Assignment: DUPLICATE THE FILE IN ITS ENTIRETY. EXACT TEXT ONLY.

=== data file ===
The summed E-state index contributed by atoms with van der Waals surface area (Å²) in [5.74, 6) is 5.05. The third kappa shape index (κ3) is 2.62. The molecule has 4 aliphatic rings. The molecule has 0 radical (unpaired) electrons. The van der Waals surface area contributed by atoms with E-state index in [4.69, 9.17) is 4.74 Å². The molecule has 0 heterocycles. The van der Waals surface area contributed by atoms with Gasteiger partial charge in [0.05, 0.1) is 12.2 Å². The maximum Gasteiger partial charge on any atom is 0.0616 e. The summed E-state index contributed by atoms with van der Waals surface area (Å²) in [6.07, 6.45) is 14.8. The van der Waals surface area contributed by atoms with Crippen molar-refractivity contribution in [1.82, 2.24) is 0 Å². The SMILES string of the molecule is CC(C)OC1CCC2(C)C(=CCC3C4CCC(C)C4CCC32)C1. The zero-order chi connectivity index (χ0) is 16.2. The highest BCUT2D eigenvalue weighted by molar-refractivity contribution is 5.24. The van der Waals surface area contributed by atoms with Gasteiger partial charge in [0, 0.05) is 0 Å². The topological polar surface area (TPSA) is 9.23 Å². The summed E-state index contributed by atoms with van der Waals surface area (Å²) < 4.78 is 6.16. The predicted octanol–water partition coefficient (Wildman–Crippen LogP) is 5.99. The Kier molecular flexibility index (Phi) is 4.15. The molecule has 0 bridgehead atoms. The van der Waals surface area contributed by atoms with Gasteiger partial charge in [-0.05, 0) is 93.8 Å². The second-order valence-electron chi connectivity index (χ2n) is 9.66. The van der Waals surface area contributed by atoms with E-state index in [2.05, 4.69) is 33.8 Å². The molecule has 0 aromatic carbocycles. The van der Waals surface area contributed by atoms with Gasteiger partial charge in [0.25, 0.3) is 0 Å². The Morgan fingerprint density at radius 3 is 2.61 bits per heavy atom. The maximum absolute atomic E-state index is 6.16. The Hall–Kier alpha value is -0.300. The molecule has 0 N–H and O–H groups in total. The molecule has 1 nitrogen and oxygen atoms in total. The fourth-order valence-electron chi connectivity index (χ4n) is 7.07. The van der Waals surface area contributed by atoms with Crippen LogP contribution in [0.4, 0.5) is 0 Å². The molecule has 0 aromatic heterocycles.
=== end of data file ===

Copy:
The summed E-state index contributed by atoms with van der Waals surface area (Å²) in [5.74, 6) is 5.05. The third kappa shape index (κ3) is 2.62. The molecule has 4 aliphatic rings. The molecule has 0 radical (unpaired) electrons. The van der Waals surface area contributed by atoms with E-state index in [4.69, 9.17) is 4.74 Å². The molecule has 0 heterocycles. The van der Waals surface area contributed by atoms with Gasteiger partial charge in [0.05, 0.1) is 12.2 Å². The maximum Gasteiger partial charge on any atom is 0.0616 e. The summed E-state index contributed by atoms with van der Waals surface area (Å²) in [6.07, 6.45) is 14.8. The van der Waals surface area contributed by atoms with Crippen molar-refractivity contribution in [1.82, 2.24) is 0 Å². The SMILES string of the molecule is CC(C)OC1CCC2(C)C(=CCC3C4CCC(C)C4CCC32)C1. The zero-order chi connectivity index (χ0) is 16.2. The highest BCUT2D eigenvalue weighted by molar-refractivity contribution is 5.24. The van der Waals surface area contributed by atoms with Gasteiger partial charge in [0, 0.05) is 0 Å². The topological polar surface area (TPSA) is 9.23 Å². The summed E-state index contributed by atoms with van der Waals surface area (Å²) < 4.78 is 6.16. The predicted octanol–water partition coefficient (Wildman–Crippen LogP) is 5.99. The Kier molecular flexibility index (Phi) is 4.15. The molecule has 0 bridgehead atoms. The van der Waals surface area contributed by atoms with Gasteiger partial charge in [-0.05, 0) is 93.8 Å². The second-order valence-electron chi connectivity index (χ2n) is 9.66. The van der Waals surface area contributed by atoms with E-state index in [2.05, 4.69) is 33.8 Å². The molecule has 0 aromatic carbocycles. The van der Waals surface area contributed by atoms with Gasteiger partial charge in [0.25, 0.3) is 0 Å². The Morgan fingerprint density at radius 3 is 2.61 bits per heavy atom. The maximum absolute atomic E-state index is 6.16. The Hall–Kier alpha value is -0.300. The molecule has 0 N–H and O–H groups in total. The molecule has 1 nitrogen and oxygen atoms in total. The fourth-order valence-electron chi connectivity index (χ4n) is 7.07. The van der Waals surface area contributed by atoms with Crippen LogP contribution in [0.4, 0.5) is 0 Å². The molecule has 0 aromatic heterocycles.